6. Data and reporting
With manual grading, visibility of what’s actually happening with packhouse fruit is generally limited to the results of whatever sampling processes are in place. Data is one of the biggest trends in the industry today. Good defect grading technology allows you to track the quality of every piece of produce and get a breakdown of your product at the fruit level rather than the box. This information can be used for managing employees, recording performance, improving efficiencies and paying growers. Specific defect data adds value throughout the supply chain, enabling growers to advance crop and orchard control, and enables packhouses to improve inventory management and storage processes.
Packhouse workers are only human; they get tired, get sick, need breaks, and take holidays. What this means is that staff are unable to perform at 100% for 100% of the time. A defect sorting machine is the perfect employee — it shows up on time, always works hard, doesn’t need constant supervision, and will come back next season even if there’s nothing to do in the off-season. Machine learning means that all lessons learnt are retained from season-to-season so packhouses can start where they left off and improve their grading based on previous lessons learnt.
8. Food safety
Increased traceability and food safety throughout the supply chain is a mainstay trend in the fresh produce industry. This has been highlighted by a number of recent produce recalls that have cost food brands hundreds of millions of dollars. Automated defect sorting means one less hand that handles each piece of fruit – adding one extra step in the chain that is now controlled, safe and low risk. Read about our hygiene upgrades for your packhouse.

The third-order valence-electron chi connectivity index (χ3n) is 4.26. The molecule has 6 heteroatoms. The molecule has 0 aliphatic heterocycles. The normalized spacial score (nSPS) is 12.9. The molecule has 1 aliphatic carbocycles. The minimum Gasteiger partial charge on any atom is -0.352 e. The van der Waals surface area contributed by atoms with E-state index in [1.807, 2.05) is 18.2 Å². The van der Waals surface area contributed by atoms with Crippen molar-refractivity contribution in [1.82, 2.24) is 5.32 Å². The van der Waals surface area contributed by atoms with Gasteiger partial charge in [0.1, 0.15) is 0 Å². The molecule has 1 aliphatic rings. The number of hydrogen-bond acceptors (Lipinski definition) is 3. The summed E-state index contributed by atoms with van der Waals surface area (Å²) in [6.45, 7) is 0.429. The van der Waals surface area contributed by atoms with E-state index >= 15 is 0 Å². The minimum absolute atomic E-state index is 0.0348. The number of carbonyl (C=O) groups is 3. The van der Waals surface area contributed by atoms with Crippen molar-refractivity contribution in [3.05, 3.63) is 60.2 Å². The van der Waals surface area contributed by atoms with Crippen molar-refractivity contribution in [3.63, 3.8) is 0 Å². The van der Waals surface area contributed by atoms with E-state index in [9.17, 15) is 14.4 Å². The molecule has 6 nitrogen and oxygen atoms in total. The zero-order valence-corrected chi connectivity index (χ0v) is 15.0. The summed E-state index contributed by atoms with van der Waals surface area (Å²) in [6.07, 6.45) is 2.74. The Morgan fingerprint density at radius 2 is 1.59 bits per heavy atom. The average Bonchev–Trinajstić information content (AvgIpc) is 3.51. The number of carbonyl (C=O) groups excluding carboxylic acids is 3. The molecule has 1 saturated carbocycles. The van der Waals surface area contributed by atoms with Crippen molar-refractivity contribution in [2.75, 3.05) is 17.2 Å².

9. Competitive advantage
Due to the changes discussed above, many markets are experiencing a push for growers to consolidate in an effort to share the added overheads of doing business in the 21st century and utilize more economies of scale. This is a challenge that packhouses should face proactively and put themselves in a position to ensure they are not one of the smaller players at risk of getting cut out of the market. Co-operatives and corporates typically employ the best technology as a mechanism to differentiate themselves from the rest of the market – keeping up with industry leaders reduces the risk of falling behind and increases the chance of pulling ahead.
10. Enhance your brand
Consumers are paying more attention to who they buy from and, as a result, companies are investing a large amount of time and money building their produce brands. A proven brand promise is often able to extract a significant price premium, so by investing in defect sorting technology, packhouses are now able to produce products of high consistency and complexity to protect and enhance their brands and get the recognition they deserve. The importance of protecting your brand is demonstrated well in the New Zealand Rockit Apple Story.